UNICEF and OHCHR joint statement on Child Code

29 March 2022

UNICEF’s statement on the 30th July 2021 welcomed the adoption of the new version of the Child Code and its accompanying legislation by the Parliament on July 29th, as a key legal framework to strengthen the rule of law and build a robust child protection system to ensure the protection and wellbeing of all children, and their families, in the Kyrgyz Republic. This result was the culmination of three and half years of work by Parliament, ministries and departments and the judiciary. The adoption of this Child Code would be seen as a significant step by the Kyrgyz Republic to fulfill the national commitment to the UN Convention of the Rights of the Child as the country will present its periodic report to the United Nations Committee on the Rights of the Child in 2023 as well as mid-term report to the Universal Periodic Review in 2022.

Following the adoption by the Parliament, the objections raised by the President’s Office and actions to address them through the Parliamentary Conciliation Group are welcomed as an active demonstration of open debate in the Kyrgyz Republic. UNICEF and OHCHR urge the new Parliament to re-establish the Conciliation Group, in line with Parliamentary rules of procedures, in order to review and address the remaining concerns guided by the principles of “best interests of the child”. Through open discussion, it is possible to find a way forward in order that the Child Code can be signed and implemented with the objective to increase the protection of children against all forms of violence, abuse and exploitation, particularly the most vulnerable. This would be a direct response to the 2014 concluding observations of the United Nations Committee on the Rights of the Child, the 2020 recommendations from the Universal Periodic Review and the 2021 concluding observations on the Convention Against Torture.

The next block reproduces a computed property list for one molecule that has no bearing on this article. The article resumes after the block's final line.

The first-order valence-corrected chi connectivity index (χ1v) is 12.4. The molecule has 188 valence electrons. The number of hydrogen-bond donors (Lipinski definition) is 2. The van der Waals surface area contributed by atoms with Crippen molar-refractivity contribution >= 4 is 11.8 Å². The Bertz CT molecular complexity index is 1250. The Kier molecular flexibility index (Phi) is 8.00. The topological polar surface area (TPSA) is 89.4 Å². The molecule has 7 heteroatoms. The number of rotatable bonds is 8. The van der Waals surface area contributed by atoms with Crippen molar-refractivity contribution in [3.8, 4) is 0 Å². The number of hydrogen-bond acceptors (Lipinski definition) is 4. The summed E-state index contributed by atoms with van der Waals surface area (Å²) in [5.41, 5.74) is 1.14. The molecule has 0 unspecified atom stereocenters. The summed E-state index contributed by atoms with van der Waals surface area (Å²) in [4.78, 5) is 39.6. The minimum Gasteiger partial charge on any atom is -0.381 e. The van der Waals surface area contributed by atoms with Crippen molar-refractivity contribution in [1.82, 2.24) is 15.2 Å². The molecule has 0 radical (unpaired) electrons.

The revised version of the Child Code introduces important measures. Notably, the Code will introduce a specialized child protection social work unit at the municipal level, to provide timely, regular and effective case management and services to children at risk and their families. This is in alignment with other social services where health facilities and schools are also located at the municipal level. Having trained social workers at the municipal level will ensure the provision of comprehensive social services and efficient coordination with all involved sectors which will be particularly important to comprehensively address violence.

The existence of a local unit will also promote the importance of family in a child’s life, as the revised version of the Child Code prioritizes support to children in a family environment. It recognizes the need for short term, emergency and specialized care in specific circumstances when the child cannot be maintained in its own family and proposes family-type institutions for no more than twelve children. Reinforcing the importance of family is also the reason why the Code provides for parents migrating for labour purposes to formalize guardianship of their children.

UNICEF and OHCHR stand ready to further support the Parliament and the Government of the Kyrgyz Republic in implementing the Child Code for ensuring the best interest of children in the country.

Media contacts

Mavliuda Dzhaparova
Communication Officer
UNICEF Kyrgyzstan


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